Numeric hotFeet = feet + fahrenheit;

Numeric is too abstract, you see.

Also, getting feet to display as, say, kilometers becomes very annoying:

Numeric feet = new Numeric(10000, new Foot());
Numeric meters = (Numeric)feet.ConvertTo(new Meter());
Console.WriteLine(meters.ToString());
// "3048 m" displayed

// Numeric.Unit exposes a Unit which may or may not be metric
IExponential exponent = (IExponential)meters.Unit;
exponent.Exponent = MetricExponent.Kilo;

Console.WriteLine(meters.ToString());
// "3.048 km" displayed

The Numeric structure doesn't care about the metric exponent of its Unit member. Why should it? It contains a value and a unit, and if you add two Numeric objects that use the same Unit, you get exactly what you'd expect.

But why should the Unit care what its exponent is? Now, when converting to or from other Units, it has to take that extra piece of information into account, or the conversions will be off by orders of magnitude.

There are many other problems and annoyances with the Quantitative namespace, which took me months to tease out. But this morning, on the El, I cracked the code (as my dad would say).

Tell me, doesn't this make a lot more sense?

Length meters = new Length(3000, new Meter());
// Alternate syntax using the implicit operator:
// Length meters = 30;
Console.WriteLine(feet.ToString());
// "3000 m" displayed

Length feet = meters.ConvertTo(new Foot());
Console.WriteLine(feet.ToString());
// "9842.52 ft." displayed

Console.WriteLine(feet.ToString(MetricExponent.Kilo));
// "9842.52 ft." displayed; no exception; simply ignored the exponent
Console.WriteLine(meters.ToString(MetricExponent.Kilo));
// "3 km" displayed

And, of course, our earlier example wouldn't even compile:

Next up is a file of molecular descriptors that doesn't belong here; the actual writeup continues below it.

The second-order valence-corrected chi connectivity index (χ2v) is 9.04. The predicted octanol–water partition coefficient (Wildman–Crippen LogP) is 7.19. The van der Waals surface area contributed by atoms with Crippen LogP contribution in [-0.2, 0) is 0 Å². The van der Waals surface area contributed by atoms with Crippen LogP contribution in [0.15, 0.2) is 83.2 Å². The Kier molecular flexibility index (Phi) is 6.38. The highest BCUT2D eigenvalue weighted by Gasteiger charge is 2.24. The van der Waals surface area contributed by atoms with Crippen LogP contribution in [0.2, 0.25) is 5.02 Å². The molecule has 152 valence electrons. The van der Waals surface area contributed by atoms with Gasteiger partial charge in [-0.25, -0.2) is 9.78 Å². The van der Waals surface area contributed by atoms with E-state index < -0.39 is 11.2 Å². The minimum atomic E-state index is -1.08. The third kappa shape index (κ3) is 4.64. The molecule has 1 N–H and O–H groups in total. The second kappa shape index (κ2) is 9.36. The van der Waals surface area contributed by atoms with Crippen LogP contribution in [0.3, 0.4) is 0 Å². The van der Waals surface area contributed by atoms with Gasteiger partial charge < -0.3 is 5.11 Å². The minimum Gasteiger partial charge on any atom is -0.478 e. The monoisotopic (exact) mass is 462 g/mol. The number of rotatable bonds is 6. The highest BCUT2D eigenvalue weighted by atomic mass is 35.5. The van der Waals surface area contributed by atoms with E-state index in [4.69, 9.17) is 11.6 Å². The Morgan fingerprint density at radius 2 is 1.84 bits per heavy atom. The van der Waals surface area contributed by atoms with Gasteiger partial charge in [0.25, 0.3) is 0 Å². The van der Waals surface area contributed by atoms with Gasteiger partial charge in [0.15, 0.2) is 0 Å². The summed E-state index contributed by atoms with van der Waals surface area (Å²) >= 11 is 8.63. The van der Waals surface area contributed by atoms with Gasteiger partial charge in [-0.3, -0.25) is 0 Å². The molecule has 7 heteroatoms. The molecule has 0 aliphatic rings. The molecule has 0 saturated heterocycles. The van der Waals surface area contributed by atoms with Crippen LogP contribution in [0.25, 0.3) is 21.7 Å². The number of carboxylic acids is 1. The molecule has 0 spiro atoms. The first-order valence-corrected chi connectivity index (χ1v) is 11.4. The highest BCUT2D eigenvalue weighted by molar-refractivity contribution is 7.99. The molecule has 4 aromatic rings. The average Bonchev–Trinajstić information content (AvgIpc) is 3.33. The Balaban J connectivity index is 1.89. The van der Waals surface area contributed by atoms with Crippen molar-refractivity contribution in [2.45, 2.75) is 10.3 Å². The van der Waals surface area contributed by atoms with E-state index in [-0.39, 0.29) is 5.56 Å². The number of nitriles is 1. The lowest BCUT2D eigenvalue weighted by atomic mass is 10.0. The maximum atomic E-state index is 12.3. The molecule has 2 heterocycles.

Length meters = 30;
Temperature fahrenheit = meters.ConvertTo(new Fahrenheit());
// Won't compile

I'll be refactoring this soon. Everything else I'm building depends on it. Watch this blog for a link to the new demo.

Cross your fingers: the new Webcam works

A while ago we at Inner Drive attempted to install a new Webcam which, in short order, stopped working. Logitech promptly sent a replacement, which so far works fine.

So the Inner Drive Webcam is now much sharper, and less prone to falling, than it used to be:

The only disadvantage is that it doesn't work in Terminal Server mode, so if the server kicks over unexpectedly, the Webcam will be static until we can get to a terminal and fix it. (We'll experiment with that later on.)

Also: The camera, a Logitech QuickCam Orbit MP, is adjustible--so it will change angles every so often.

We are very happy.

Write to sell

Hired Wrist, one of my clients, has a new Craigslist post:

Write to Sell
"Writing is easy; all you do is sit staring at a blank sheet of paper until the drops of blood form on your forehead."—Gene Fowler
Take it from someone who knows. I've been bleeding professionally for years.
If you are writing (or even thinking of writing) a screenplay, teleplay or novel, I can now offer you professional strength one-on-one consultation, analysis, guidance and instruction designed to dramatically and significantly improve the quality of your work. With over thirty years of remarkably successful professional writing experience, I will personally guide you through the complicated and often unforgiving landscape of the writer's world. If you want to write to sell, if you want to write better or even if you’ve never written before and have a burning desire to do so, let me help you get started. Together we can stop the bleeding.
Check out my qualifications, credits, achievements, awards and fees at http://www.hiredwrist.com

Share and enjoy.

Welcome to Broadband; and Borowitz is funny today